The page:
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O'NEAL v. O'NEAL
October 29, 1948.
The opinion of the court was delivered by: LAWS
Plaintiff brought suit for a limited divorce on the ground of cruelty and prayed that her husband be required to vacate possession of the premises occupied as their matrimonial domicile. Defendant made a counter claim for limited divorce on the ground of cruelty.
From the evidence adduced at the trial, it was established without contradiction that before marriage the wife purchased the property with her own funds. It further was proved that because of marital difficulties the parties have lived in different rooms of the house for more than two years. On occasional instances the husband committed acts of hostility to the wife. Once when the husband found himself locked out of the house and his wife would not let him in, he kicked the front door open and when his wife would not give him his key, he broke open her bedroom door to get one. As a result, the wife called the police. The testimony at the trial indicated that the wife committed annoying and hostile acts toward the husband. However, since neither the acts of the husband nor those of the wife impressed me as being of such continuing character or sufficiently grievous to constitute legal cruelty, I announced at the conclusion of the trial that the petitions of both parties for limited divorce would be denied.The question of the requirement of the husband to vacate the premises was left undecided.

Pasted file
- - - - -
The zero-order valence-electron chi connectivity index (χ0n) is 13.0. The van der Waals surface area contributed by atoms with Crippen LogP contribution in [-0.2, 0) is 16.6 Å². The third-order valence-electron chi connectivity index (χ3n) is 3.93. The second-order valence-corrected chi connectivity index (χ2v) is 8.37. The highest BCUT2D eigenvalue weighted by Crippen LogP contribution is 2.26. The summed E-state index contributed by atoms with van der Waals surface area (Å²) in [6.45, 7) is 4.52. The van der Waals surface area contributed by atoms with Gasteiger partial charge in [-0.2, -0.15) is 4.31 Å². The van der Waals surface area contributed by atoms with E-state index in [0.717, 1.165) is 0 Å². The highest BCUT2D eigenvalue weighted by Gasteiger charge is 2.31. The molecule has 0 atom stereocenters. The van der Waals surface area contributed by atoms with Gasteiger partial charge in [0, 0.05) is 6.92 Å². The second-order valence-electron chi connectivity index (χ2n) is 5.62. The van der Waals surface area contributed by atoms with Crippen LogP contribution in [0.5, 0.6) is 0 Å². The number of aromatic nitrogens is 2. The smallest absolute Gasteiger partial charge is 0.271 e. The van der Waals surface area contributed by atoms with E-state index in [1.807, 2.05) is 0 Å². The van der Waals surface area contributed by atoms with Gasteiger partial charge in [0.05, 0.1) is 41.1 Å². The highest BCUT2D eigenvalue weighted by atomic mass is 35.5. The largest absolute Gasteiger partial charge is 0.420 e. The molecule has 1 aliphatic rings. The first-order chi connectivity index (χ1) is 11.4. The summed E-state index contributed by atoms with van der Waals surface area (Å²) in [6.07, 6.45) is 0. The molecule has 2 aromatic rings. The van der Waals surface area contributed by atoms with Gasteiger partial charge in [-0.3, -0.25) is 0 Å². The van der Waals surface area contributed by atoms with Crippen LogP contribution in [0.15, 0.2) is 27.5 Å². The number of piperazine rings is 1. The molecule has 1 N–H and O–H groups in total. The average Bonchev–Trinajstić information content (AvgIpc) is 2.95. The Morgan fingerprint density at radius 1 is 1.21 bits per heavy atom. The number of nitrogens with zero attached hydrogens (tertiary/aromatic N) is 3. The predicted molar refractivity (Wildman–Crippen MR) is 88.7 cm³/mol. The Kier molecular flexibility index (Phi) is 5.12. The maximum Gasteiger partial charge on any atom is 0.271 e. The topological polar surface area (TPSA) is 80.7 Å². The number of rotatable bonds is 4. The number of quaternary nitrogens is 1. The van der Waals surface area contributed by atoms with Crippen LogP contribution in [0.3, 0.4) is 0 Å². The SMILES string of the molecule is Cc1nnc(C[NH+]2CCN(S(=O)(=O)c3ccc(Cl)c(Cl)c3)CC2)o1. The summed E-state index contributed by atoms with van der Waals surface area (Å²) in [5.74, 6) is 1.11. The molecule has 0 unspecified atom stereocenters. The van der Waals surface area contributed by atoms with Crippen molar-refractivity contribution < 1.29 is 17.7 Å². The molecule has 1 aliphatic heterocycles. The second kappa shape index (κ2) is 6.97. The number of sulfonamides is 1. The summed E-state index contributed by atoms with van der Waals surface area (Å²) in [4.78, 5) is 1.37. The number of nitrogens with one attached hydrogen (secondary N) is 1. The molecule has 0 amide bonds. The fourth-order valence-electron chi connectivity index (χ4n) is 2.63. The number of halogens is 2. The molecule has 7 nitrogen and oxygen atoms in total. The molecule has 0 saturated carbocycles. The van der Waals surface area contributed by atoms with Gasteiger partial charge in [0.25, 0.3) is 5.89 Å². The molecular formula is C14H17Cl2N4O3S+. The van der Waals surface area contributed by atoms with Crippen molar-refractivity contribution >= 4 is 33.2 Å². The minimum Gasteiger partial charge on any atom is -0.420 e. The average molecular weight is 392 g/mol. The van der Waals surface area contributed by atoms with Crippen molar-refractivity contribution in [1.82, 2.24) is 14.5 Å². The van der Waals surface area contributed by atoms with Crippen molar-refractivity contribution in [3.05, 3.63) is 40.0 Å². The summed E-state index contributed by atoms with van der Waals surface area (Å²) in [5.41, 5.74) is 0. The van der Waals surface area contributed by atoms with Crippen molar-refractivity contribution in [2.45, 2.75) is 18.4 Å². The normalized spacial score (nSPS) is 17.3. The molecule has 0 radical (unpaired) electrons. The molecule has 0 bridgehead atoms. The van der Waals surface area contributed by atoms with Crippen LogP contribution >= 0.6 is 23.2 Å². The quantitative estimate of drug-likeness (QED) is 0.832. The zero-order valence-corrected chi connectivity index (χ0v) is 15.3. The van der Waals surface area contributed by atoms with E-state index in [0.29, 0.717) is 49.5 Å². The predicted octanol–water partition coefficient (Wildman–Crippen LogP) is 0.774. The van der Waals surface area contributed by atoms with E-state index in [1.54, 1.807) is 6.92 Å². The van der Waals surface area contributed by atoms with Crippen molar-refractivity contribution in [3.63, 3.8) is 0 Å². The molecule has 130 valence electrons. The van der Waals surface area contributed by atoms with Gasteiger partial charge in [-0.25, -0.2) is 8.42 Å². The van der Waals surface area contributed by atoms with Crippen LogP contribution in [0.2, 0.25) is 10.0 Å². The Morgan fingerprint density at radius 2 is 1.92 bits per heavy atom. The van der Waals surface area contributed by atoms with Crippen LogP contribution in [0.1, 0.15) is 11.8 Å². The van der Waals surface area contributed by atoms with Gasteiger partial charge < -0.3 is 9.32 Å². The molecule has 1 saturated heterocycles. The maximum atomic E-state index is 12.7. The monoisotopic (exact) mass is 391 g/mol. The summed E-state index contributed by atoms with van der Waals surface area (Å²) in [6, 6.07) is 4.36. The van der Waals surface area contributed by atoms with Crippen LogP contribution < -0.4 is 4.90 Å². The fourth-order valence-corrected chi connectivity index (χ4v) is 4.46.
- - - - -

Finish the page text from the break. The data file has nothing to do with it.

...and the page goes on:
Plaintiff contends this relief should be granted, notwithstanding her grounds for a limited divorce have been held insufficient. Defendant argues this Court is without power to enforce a separation between husband and wife when the husband has been found to have been without legal fault or dereliction.
I find the parties at the present time are incompatible. Testimony at the trial indicated the wife has a nervous temperament and has received treatment for nerves by physicians on several occasions.The incident of the husband's having kicked in two doors of the house was disturbing to the wife and it is apparent the presence of the husband aggravates the nervous condition of the wife. Ordinarily, where a divorce is denied, there is doubt whether the Court should compel the husband to move from the marital domicile, but where the continued presence of the husband in the marital abode, which is the separate property of the wife, constitutes a threat to her health, and the parties already have voluntarily separated, it seems proper that the Court should require the husband to move from the home upon petition of the wife.
The complaint and cross complaint for limited divorce will be dismissed.Plaintiff's prayer for an order to compel the husband to vacate the premises will be granted. The husband will be granted 10 days within which to vacate.
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